Rose finally spoke. “My world was a dry run. Almost perfect, but enough of my people survived to keep it going.” She paused. “And the Morlocks, down in the caves. So whoever’s behind this has been spending the last month or so tweaking. When it’s done being tweaked, we’re all hosed. . . .”
Eve glanced from one of them to the other, her eyes suddenly wild. “I can’t be 90,000. I’m a teenager!”
“That’s what they want you to think,” Babs answered.
“Who?” Eve asked.
“The ever-so-cute whoever who won’t tell us what is going on, and kept feeding us clues instead. Your people.”
Babs cocked her head. “Okay, that I don’t know? Elves? Mandaarians? Martians? Frankly, I keep imagining those guys from the Gaiman series. The Eternals, you know? Ancient race of superhumans created by the Celestials a million years ago? Long-lived people who hide from everybody but senior superheroes?”
“Okay, now you’re just jumping to conclusions, Barbara,” Eve said.
“No, no I’m not. We’ve been manipulated. When we hit a dead end, some PRIMUS guy just pops up out of nowhere and takes us off for a briefing, and then it’s, like, ‘Oh, we didn’t mean to tell you that, could you just forget we said anything?’ Sh’yeah, right. I’m surprised he didn’t just drop some papers on the ground nor whatever, and then it’ll be, like, ‘Oh, I totally didn’t mean for you to see those. Please don’t memorise them or anything while I go away and get a paper-picking up thing.’ “
“No, wait,” Eve said, than stopped, focussing instead on her hands, as she widened the strokes of her hand down Fang’s enormous flank. There was something wrong, Chris thought. He could tell just by the way that her hands were moving. She was thinking, and she didn’t like what she was thinking. Samantha1 put her own hand on the silky fur that spread between the sabretooth’s back legs and began combing it, slowly, carefully. Fang’s answering purr was so deep and heavy that Chris could feel it through his feet, coming up through the ground, like the slight but sensible touch of an opponent stepping up behind him. The hair on Chris’s neck rose.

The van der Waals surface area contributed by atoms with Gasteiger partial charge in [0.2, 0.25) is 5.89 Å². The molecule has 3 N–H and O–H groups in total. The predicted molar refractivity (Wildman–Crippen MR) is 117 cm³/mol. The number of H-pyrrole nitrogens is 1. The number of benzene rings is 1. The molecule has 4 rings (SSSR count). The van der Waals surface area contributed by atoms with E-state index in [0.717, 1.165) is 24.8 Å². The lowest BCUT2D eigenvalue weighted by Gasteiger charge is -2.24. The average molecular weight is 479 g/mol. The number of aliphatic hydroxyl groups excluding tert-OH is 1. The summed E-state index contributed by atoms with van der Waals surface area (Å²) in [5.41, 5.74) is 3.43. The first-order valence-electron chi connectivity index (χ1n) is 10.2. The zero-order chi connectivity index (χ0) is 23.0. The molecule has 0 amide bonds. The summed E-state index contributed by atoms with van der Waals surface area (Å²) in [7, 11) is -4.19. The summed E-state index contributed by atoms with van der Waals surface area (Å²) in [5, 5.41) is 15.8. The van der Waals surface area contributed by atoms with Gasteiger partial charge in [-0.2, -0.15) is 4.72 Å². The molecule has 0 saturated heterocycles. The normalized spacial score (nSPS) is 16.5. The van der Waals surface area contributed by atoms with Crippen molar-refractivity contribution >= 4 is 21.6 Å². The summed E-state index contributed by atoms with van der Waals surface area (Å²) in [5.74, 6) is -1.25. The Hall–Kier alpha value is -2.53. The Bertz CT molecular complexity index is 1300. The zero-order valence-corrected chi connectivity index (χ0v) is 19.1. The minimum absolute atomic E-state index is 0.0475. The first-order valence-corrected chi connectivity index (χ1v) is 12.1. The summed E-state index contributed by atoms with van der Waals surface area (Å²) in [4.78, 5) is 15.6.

“Look, whatever happened before, it was the Sentinels who turned me over to you guys. They didn’t go wiping my memory or they would have found that reservoir already. Chinaman’s Slough, you said. It’s your enemy, your guy. That’s who wiped my memory. And you know what that means? That guy’s on to you.”
The cavegirl psychi/shaman paused, and her eyes narrowed like she was figuring something out. “Yeah. That’s why you’re all here. This isn’t some Bitch Dependency Syndrome intervention. You’re here because you expect Mr. Mysterioso to just pop out of the woodwork now and fight you. That’s why your leaders aren’t here. They’re up in the Ravenswood CIC right now, ready to step in or call the Champions or whatever.”